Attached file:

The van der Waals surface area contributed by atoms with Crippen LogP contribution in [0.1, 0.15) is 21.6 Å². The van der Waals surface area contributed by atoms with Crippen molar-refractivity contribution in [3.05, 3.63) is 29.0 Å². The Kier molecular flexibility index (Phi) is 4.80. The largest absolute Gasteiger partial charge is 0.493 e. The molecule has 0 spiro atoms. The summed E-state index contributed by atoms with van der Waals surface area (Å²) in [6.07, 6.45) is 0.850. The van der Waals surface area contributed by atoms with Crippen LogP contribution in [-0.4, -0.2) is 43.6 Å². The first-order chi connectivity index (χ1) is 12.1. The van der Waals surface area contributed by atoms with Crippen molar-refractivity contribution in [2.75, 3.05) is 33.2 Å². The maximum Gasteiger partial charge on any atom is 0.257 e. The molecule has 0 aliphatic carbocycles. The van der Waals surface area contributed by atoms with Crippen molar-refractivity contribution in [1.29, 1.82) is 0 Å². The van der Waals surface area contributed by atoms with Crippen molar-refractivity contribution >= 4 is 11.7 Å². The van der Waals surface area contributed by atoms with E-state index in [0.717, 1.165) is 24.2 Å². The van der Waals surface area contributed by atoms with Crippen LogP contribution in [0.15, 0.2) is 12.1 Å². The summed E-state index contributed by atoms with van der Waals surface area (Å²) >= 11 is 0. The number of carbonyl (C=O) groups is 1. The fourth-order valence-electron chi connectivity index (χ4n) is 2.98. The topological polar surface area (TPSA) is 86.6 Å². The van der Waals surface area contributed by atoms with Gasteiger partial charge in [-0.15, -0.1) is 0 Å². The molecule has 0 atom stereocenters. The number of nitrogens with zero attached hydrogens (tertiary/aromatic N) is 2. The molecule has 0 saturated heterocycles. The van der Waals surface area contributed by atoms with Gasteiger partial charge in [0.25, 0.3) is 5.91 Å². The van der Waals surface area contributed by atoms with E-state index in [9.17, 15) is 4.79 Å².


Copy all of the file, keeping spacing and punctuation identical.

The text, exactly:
The van der Waals surface area contributed by atoms with Crippen LogP contribution in [0.1, 0.15) is 21.6 Å². The van der Waals surface area contributed by atoms with Crippen molar-refractivity contribution in [3.05, 3.63) is 29.0 Å². The Kier molecular flexibility index (Phi) is 4.80. The largest absolute Gasteiger partial charge is 0.493 e. The molecule has 0 spiro atoms. The summed E-state index contributed by atoms with van der Waals surface area (Å²) in [6.07, 6.45) is 0.850. The van der Waals surface area contributed by atoms with Crippen LogP contribution in [-0.4, -0.2) is 43.6 Å². The first-order chi connectivity index (χ1) is 12.1. The van der Waals surface area contributed by atoms with Crippen molar-refractivity contribution in [2.75, 3.05) is 33.2 Å². The maximum Gasteiger partial charge on any atom is 0.257 e. The molecule has 0 aliphatic carbocycles. The van der Waals surface area contributed by atoms with Crippen molar-refractivity contribution in [1.29, 1.82) is 0 Å². The van der Waals surface area contributed by atoms with Crippen molar-refractivity contribution >= 4 is 11.7 Å². The van der Waals surface area contributed by atoms with E-state index in [0.717, 1.165) is 24.2 Å². The van der Waals surface area contributed by atoms with Crippen LogP contribution in [0.15, 0.2) is 12.1 Å². The summed E-state index contributed by atoms with van der Waals surface area (Å²) >= 11 is 0. The number of carbonyl (C=O) groups is 1. The fourth-order valence-electron chi connectivity index (χ4n) is 2.98. The topological polar surface area (TPSA) is 86.6 Å². The van der Waals surface area contributed by atoms with Gasteiger partial charge in [-0.15, -0.1) is 0 Å². The molecule has 0 atom stereocenters. The number of nitrogens with zero attached hydrogens (tertiary/aromatic N) is 2. The molecule has 0 saturated heterocycles. The van der Waals surface area contributed by atoms with Gasteiger partial charge in [0.25, 0.3) is 5.91 Å². The van der Waals surface area contributed by atoms with E-state index in [9.17, 15) is 4.79 Å².